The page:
Pythian Games

put on your track shoes and write the miles

Archive for the ‘Lori’ Category


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Gouache, watercolor, and colored marker

L. Gloyd (c) 2009

Written by Pelican1

July 19, 2009 at 4:16 am

Posted in Art, Art Journaling, Lori

Art Journaling: The Acronym Game

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Following a prompt in SARK’s book, Juicy Pens, Thirsty Paper, I created this journal entry using my name as an acronym to describe an aspect of myself.

In case you can’t read it, the text goes:





Some people say that I am too emotional. Some people say I ‘take things too personally.’ Actually I think it is my intuition that rises up and sniffs the air. It prowls in the grey matter of the morning, just before dawn, searching for the path that will lead me through the daylight. It is real. It is real. it is real and I live it.

L. Gloyd (c) 2009

Written by Pelican1

July 14, 2009 at 11:19 am

Posted in Art Journaling, Lori

Back to the Basics

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With my camera in hand, I thought I would return to the basics and experiment a bit with some color compositions.

Images:  L. Gloyd (c) 2009

Written by Pelican1

July 6, 2009 at 3:50 pm

Posted in Lori, photography

Tagged with ,

Repost from 2006

with 4 comments

Here is my very first post at the Soul Food Cafe, on April 11, 2006

On the Nature of War:  A Garden Meditation

A temple bell sings at dawn
clear and resonant
in the key of G,
a silver-tipped psalm in the night.

A tribe of birds clamor,
erupting from a thicket,
cawing hateful protests against
their awakening to the world.

The faithful wait
to pray, to shut out the darkness,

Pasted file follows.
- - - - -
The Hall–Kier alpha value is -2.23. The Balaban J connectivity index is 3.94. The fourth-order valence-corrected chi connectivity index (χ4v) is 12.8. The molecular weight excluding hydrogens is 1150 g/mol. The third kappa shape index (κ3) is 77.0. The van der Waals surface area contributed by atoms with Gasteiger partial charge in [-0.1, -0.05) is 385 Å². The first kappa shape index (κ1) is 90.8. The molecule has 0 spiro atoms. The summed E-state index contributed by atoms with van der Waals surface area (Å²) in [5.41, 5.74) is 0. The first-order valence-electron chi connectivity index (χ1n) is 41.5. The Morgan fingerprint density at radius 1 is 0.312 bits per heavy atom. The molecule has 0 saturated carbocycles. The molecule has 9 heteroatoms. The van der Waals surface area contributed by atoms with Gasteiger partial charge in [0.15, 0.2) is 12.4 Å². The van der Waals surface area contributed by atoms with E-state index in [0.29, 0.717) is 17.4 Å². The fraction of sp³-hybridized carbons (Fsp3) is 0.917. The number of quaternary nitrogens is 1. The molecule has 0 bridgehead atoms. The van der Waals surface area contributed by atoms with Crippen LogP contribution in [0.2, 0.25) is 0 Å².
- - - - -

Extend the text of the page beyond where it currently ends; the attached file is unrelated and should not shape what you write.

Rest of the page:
to close their ears to their cries,
to offer incense for peace.

A temple bell sings at dawn
rising above the swirling mists.
A caretaker opens wide the gate and nods,
knowing the key of G can never change.


Poem and Image:  L Gloyd © April 2006.

Korean Friendship Bell, Angel’s Gate Park, San Pedro, California

Written by Pelican1

May 30, 2009 at 4:55 am

Creative Blocks and the Art of Cheese-Making

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Julia Cameron writes about creative blocks in her book Walking the World. “Often we experience a sense of powerlessness because we do not see any direct action that we can take to concretely alter our sense of being stuck…sometimes we need to exercise just a little elbow grease in any creative direction we can find.” (pp 246-247) Then she offers a directive to start listing “small creative actions” to prime the pump, such as painting a windowsill or making a collection of favorite poems.

None of these particular creative actions appealed to me in the midst of my block, but I started to consider doing something creative in the kitchen. I’m not certain what got me to thinking about cheese except perhaps a recent episode of Tony Bourdain’s No Reservations where he snarkily eats his way through Greece. Greek food made me think of goat cheese, and I started wondering how I could make it in the way the Greek farm wives made. I also recalled my father saying that his mother made “Dutch cheese” (AKA cottage cheese) on the family farm in the Berkshires.

So I began researching recipes and “how-to” videos on fresh cheese-making. The first batch was a disaster resulting in my dumping a half gallon of expensive goat’s milk down the drain because I could not get the curds to separate from the whey. (This is when I realized that cheese-making is an ART). Rather than give up, I went back to my computer and started research how NOT to make fresh cheese. After tweaking my separating agents and getting a finer weave of cheesecloth, I was able to triumphantly hang up my first bag of cheese to drain.

Furthermore, I dovetailed my weekly “artist’s date” with this endeavor by going to my favorite spice and herb merchant (Penzey’s), sampling appropriate herbs for this batch of cheese, and finally selecting a sweet California Basil. When I got home, I blended the basil with garlic and coarse sea-salt and worked it into the cheese at the proper step of the process. The finished product was about a cup of fresh cheese that was sweeter and creamier than the most expensive chevre I could ever have purchased in a store.

So, I know you are asking “What’s this got to do with the creative process?” Everything. The action of making something is almost as important as the inspiration to create. That’s why a painter will write or a writer will play a guitar or a poet will bellydance. Action busts through the creative block the way a sledge-hammer breaks through a brick wall.

All that and a great tasting cheese on top of it.

Text and images: L. Gloyd (c) 2009

Written by Pelican1

April 13, 2009 at 12:34 pm

Posted in Creative prompts, Lori